Not a Silver Bullet
Kaspersky acknowledged that his cloud vision would not provide a "silver bullet" for all types of malware. At its heart, cloud-based scanners are like traditional antivirus software in that they are signature-based. Even if a new piece of malware emerges that exhibits the exact same behavior as a previously detected one, it would need to be analyzed separately before it could be detected as malicious. Criminals can recompile malware with slightly revised code so that it displays the exact same behavior, but looks different, Kaspersky told eWEEK. It's not in the "nature of the cloud" to detect slightly revised malware or to stop server-side polymorphic malware, which can change sections of the code automatically at specified intervals.So, while cloud antivirus services can weed out the script kiddies and amateurs who think dabbling in cyber-crime is a fun or cool way make money online, the problem of dealing with sophisticated, committed cyber-criminals will persist, Kaspersky said. In fact, driving out the amateurs migrates a larger volume of global cyber-crime toward a more "professional group" that's capable of more sophisticated threats. Spearphishing, in particular, will persist as a "deep threat," Kaspersky said. Nevertheless, once the bulk of the common malware is blocked, the IT security industry can focus on going after the "more dangerous stuff," Kaspersky concluded.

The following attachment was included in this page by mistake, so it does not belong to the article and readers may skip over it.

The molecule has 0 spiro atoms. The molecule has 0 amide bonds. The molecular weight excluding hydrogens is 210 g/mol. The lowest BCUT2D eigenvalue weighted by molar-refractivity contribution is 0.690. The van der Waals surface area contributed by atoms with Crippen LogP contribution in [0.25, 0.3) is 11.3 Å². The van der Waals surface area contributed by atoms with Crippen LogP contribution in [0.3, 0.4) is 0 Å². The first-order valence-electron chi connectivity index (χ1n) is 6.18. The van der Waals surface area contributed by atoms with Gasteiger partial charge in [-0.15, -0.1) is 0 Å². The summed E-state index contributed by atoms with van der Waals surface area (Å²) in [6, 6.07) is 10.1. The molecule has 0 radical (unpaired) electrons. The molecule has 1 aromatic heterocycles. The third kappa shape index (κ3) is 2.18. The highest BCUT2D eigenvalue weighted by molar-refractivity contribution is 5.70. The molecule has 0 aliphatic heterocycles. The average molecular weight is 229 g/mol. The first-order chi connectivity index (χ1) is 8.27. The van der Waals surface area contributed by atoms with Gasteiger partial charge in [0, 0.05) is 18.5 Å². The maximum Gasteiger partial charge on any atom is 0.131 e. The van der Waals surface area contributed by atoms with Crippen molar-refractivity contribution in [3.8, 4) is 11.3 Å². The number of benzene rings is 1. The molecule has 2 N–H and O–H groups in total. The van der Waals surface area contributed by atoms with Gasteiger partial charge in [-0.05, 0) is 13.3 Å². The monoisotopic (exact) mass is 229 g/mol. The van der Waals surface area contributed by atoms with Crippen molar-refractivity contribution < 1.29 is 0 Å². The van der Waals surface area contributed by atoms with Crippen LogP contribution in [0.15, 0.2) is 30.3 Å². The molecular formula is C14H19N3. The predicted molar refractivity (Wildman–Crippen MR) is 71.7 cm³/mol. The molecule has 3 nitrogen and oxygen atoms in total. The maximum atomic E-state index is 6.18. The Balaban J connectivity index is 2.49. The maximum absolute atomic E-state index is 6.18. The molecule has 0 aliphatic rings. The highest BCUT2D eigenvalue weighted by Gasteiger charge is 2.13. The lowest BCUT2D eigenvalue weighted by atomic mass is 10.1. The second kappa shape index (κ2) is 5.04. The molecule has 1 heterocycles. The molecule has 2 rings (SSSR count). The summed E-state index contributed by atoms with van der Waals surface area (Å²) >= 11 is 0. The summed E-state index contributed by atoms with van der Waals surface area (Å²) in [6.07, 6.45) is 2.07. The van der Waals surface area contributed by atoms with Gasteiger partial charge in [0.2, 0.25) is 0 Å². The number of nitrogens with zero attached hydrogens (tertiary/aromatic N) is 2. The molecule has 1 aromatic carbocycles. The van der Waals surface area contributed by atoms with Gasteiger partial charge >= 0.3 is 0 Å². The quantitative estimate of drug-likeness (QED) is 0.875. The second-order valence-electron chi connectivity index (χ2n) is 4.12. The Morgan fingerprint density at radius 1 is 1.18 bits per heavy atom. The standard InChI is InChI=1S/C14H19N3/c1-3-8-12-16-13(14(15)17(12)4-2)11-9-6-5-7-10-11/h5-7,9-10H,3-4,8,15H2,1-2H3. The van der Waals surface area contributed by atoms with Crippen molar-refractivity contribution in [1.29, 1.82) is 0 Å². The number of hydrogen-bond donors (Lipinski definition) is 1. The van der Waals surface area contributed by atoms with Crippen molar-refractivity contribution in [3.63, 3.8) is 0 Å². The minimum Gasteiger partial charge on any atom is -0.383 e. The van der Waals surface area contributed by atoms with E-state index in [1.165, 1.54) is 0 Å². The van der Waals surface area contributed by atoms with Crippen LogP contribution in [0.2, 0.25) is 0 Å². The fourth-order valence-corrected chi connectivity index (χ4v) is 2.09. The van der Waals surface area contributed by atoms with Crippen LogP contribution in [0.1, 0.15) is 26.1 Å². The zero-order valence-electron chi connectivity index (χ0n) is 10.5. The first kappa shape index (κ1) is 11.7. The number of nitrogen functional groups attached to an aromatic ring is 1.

Furthermore, mobile malware is evolving rapidly and the market for exploiting mobile users is growing exponentially, making that another area of serious concern, Kaspersky said.